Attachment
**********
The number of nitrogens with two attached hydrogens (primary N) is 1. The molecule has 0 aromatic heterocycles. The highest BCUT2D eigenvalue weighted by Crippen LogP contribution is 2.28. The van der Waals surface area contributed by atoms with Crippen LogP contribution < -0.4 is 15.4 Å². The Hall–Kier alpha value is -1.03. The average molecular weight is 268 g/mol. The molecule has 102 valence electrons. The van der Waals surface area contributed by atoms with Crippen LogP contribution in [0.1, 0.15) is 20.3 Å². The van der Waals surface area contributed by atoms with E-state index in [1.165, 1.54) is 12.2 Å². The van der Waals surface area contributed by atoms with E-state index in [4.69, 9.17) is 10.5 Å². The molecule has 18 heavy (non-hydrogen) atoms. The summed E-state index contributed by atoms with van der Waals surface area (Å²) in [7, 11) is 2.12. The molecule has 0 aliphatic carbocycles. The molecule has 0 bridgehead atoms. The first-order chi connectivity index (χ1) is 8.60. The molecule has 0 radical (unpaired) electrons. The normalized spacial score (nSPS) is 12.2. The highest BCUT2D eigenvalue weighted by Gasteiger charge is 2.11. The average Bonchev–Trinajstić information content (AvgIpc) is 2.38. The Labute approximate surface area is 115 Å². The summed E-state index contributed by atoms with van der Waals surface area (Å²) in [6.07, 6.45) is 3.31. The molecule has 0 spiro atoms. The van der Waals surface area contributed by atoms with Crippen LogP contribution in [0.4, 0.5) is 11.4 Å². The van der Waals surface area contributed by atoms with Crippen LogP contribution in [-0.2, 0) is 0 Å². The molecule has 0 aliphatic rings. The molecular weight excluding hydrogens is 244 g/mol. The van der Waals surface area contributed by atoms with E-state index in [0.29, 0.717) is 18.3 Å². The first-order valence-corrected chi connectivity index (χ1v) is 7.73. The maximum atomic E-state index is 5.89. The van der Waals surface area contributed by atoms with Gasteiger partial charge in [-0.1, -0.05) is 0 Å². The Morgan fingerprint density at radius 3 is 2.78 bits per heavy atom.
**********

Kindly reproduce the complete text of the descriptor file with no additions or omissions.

The number of nitrogens with two attached hydrogens (primary N) is 1. The molecule has 0 aromatic heterocycles. The highest BCUT2D eigenvalue weighted by Crippen LogP contribution is 2.28. The van der Waals surface area contributed by atoms with Crippen LogP contribution < -0.4 is 15.4 Å². The Hall–Kier alpha value is -1.03. The average molecular weight is 268 g/mol. The molecule has 102 valence electrons. The van der Waals surface area contributed by atoms with Crippen LogP contribution in [0.1, 0.15) is 20.3 Å². The van der Waals surface area contributed by atoms with E-state index in [1.165, 1.54) is 12.2 Å². The van der Waals surface area contributed by atoms with E-state index in [4.69, 9.17) is 10.5 Å². The molecule has 18 heavy (non-hydrogen) atoms. The summed E-state index contributed by atoms with van der Waals surface area (Å²) in [7, 11) is 2.12. The molecule has 0 aliphatic carbocycles. The molecule has 0 bridgehead atoms. The first-order chi connectivity index (χ1) is 8.60. The molecule has 0 radical (unpaired) electrons. The normalized spacial score (nSPS) is 12.2. The highest BCUT2D eigenvalue weighted by Gasteiger charge is 2.11. The average Bonchev–Trinajstić information content (AvgIpc) is 2.38. The Labute approximate surface area is 115 Å². The summed E-state index contributed by atoms with van der Waals surface area (Å²) in [6.07, 6.45) is 3.31. The molecule has 0 spiro atoms. The van der Waals surface area contributed by atoms with Crippen LogP contribution in [0.4, 0.5) is 11.4 Å². The van der Waals surface area contributed by atoms with Crippen LogP contribution in [-0.2, 0) is 0 Å². The molecule has 0 aliphatic rings. The molecular weight excluding hydrogens is 244 g/mol. The van der Waals surface area contributed by atoms with E-state index in [0.29, 0.717) is 18.3 Å². The first-order valence-corrected chi connectivity index (χ1v) is 7.73. The maximum atomic E-state index is 5.89. The van der Waals surface area contributed by atoms with Gasteiger partial charge in [-0.1, -0.05) is 0 Å². The Morgan fingerprint density at radius 3 is 2.78 bits per heavy atom.